When I was a little kid, the two cars my family had were a 1968 Volkswagen Beetle (Semi-Auto! And I’ve written about how important it was to me before) and a 1973 Ford LTD Country Squire, a massive, fake-wood-paneled station wagon. I liked that big-arse Squire, but there’s three things I remember about it most vividly: the surprising number of little trios of cats on it, the way the power windows never seemed to work, and, what I’m thinking about now, the fantastic rear bumper guards that were also useful little steps.
I remember these bumper guards well because, as a tiny kid, I think they were usually around eye level, and they proved useful for climbing up that slick chrome bumper and into the cavernous void of the Way Back.
The Country Squire’s guards were the then common chrome-and-rubber combo. A stout and stylish design, and I remember how durable that dense black rubber was. Even in the rain, when the chrome body of the rain-slicked bumper would offer no purchase for a foot, that ribbed little step would not let you down.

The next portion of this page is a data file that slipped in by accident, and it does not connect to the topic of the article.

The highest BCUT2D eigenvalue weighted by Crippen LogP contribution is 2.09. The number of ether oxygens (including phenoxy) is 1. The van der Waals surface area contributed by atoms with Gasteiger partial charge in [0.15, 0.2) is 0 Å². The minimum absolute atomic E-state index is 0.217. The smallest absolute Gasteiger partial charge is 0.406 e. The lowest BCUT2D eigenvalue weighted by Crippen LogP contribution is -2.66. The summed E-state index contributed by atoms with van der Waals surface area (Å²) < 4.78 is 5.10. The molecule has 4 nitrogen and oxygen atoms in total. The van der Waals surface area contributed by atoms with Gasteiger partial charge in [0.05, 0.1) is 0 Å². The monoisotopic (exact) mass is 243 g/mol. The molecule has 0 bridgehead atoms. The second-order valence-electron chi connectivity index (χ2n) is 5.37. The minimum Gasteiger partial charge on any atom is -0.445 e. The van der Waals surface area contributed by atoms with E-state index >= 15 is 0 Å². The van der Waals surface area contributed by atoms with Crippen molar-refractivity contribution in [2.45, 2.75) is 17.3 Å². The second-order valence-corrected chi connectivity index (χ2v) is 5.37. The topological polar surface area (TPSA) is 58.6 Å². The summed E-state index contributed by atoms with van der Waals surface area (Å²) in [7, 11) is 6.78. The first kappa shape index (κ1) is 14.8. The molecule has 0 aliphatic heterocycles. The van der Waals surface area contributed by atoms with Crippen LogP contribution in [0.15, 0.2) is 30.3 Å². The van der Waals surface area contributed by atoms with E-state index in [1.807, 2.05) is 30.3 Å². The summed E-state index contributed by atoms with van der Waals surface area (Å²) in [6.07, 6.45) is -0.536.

I’m also pretty certain that a number of other cars had similar rear bumper guard designs for their wagons, low-profile rear bumper guards that accommodated the swing-out doors common to wagons of the era and had rubbery, ribbed grippy surfaces for shoes to step onto.
Dodge was unusually gifted in this arena, with the early 1970s Monaco wagons (on the right there) having truly amazing versions of these:
Look at those wide, meaty beauties! Fantastic, useful steps and potent bumper protectors! I love them!
By the 1980s Ford seems to have forgotten how to do it at all, and these are effectively gone from modern cars, replaced, sometimes, by a sort of long upper bumper/step area, as you can see in early form on that Peugeot 505 wagon. Some SUVs and wagons still accomodate a bumper-step, though there’s something about the chunky bolt-on ones I miss.
Help me think of others who did this! I have in my mind images of an all black-rubber version, but I can’t quite place which car used that. Jeep Wagoneers? There were others, I’m sure of it. Let’s see what you come up with!
This article was originally published in May 2020.